Student loans have been a problem for first-time buyers for generations, but they didn’t stop first-timers from buying 40 percent of the homes sold ten years ago. So what’s the whining all about?
One thing that’s different is the size and scope of the problem. Overall student loan debt recently breached the $1 trillion mark. There are more individuals with student loan debt, and more of it, than ever before. Compared to past generations, income growth for young people in the U.S. today is stagnant. Yet going to college still increases one’s earning potential.
“For those who had to finance college with loans, the burden of repayment relative to income remains the same today as in the 1990s. Which begs the question, if young people in the 1990s found a way to buy a home at the same time as having student loans, then why wouldn’t young people today, with the same relative burden, be able to do the same?” writes CoreLogic’s Mark Fleming in the firm’s blog
Research by Jeffrey P. Thompson, economist at the Board of Governors of the Federal Reserve System, shows that when carefully empirically modeling the level of educational attainment among those who have student loan debt, there is little evidence of a strong reduction in the likelihood of homeownership for those who complete their education. The research does find the likelihood of homeownership is reduced for those who have student loan debt, but do not complete their education. Accumulating the debt, but not earning the degree, results in the burden without any benefit. Research still shows that, on average, getting a college degree results in higher earnings.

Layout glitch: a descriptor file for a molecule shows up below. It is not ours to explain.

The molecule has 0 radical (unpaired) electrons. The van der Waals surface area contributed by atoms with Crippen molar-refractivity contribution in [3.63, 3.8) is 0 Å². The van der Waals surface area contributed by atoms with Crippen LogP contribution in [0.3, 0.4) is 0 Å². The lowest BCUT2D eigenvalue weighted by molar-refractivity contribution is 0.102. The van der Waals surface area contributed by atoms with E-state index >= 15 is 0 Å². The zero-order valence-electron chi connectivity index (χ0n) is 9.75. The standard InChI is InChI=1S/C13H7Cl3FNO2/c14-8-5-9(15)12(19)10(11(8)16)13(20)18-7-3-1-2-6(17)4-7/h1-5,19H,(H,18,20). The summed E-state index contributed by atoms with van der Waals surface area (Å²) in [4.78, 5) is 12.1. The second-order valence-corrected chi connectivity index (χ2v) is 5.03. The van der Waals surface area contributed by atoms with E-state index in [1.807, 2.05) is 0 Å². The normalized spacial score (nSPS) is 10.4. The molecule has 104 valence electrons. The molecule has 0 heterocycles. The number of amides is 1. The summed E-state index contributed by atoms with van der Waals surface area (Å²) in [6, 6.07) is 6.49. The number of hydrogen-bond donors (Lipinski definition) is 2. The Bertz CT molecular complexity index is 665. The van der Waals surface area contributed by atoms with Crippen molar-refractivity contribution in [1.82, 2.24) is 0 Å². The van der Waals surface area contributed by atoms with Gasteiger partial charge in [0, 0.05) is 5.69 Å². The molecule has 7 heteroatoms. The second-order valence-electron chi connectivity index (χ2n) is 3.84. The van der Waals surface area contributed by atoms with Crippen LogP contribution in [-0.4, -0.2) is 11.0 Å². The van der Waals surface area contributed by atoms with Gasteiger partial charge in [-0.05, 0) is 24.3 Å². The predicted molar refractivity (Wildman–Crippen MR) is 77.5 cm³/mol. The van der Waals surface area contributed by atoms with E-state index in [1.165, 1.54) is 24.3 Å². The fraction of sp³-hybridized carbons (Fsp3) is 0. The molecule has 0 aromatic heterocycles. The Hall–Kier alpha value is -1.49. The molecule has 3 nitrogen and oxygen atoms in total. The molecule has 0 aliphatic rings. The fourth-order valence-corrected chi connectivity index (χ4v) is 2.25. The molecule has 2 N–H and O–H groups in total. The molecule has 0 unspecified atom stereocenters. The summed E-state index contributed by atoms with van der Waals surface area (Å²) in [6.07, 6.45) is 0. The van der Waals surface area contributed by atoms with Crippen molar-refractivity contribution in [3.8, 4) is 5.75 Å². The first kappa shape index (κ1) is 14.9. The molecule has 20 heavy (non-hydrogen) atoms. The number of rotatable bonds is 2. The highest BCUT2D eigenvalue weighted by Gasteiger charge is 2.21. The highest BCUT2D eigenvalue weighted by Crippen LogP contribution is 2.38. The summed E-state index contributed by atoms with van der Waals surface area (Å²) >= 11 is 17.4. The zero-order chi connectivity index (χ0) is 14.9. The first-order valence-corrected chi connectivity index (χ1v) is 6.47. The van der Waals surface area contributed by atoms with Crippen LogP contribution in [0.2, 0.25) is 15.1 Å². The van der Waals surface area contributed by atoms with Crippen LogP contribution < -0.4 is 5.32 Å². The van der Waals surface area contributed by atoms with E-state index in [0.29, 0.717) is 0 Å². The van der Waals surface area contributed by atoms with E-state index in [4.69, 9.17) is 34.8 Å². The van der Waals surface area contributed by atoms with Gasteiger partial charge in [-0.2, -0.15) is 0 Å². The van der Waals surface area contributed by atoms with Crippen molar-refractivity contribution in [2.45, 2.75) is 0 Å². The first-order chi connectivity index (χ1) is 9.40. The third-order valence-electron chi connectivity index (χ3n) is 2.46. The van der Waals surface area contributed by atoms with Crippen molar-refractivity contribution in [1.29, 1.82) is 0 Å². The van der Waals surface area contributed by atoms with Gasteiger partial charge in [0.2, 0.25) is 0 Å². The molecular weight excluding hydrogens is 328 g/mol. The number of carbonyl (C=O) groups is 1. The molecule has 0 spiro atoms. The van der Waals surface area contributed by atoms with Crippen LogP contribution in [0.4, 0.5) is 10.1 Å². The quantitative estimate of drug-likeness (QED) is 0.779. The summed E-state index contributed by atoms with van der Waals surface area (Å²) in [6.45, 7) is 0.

The message is that the real losers are those who don’t graduate. “There are wide variations in the outcomes for those who accumulate student loan debt. In particular, the detrimental impact on financial stability for those who don’t complete a degree.”
Those who do graduate, even if burdened with debt, should be able to buy a home in time if the economy would cooperate and provide them better job opportunities.
Unfortunately, the number of those who leave school with new debt but no new degree is scary. According to a 2011 study by the Harvard Graduate School of Education, only 56 percent of students who enter four-year programs graduate within six years. That number plunges to 22 percent for for-profit colleges. Fewer than four in 10 students graduate in four years, while just about six in 10 graduate in six years, according to The Education Trust. About 60 percent, or 12 million, students in higher education today, rely on student loans. Do the math and it’s not very encouraging.
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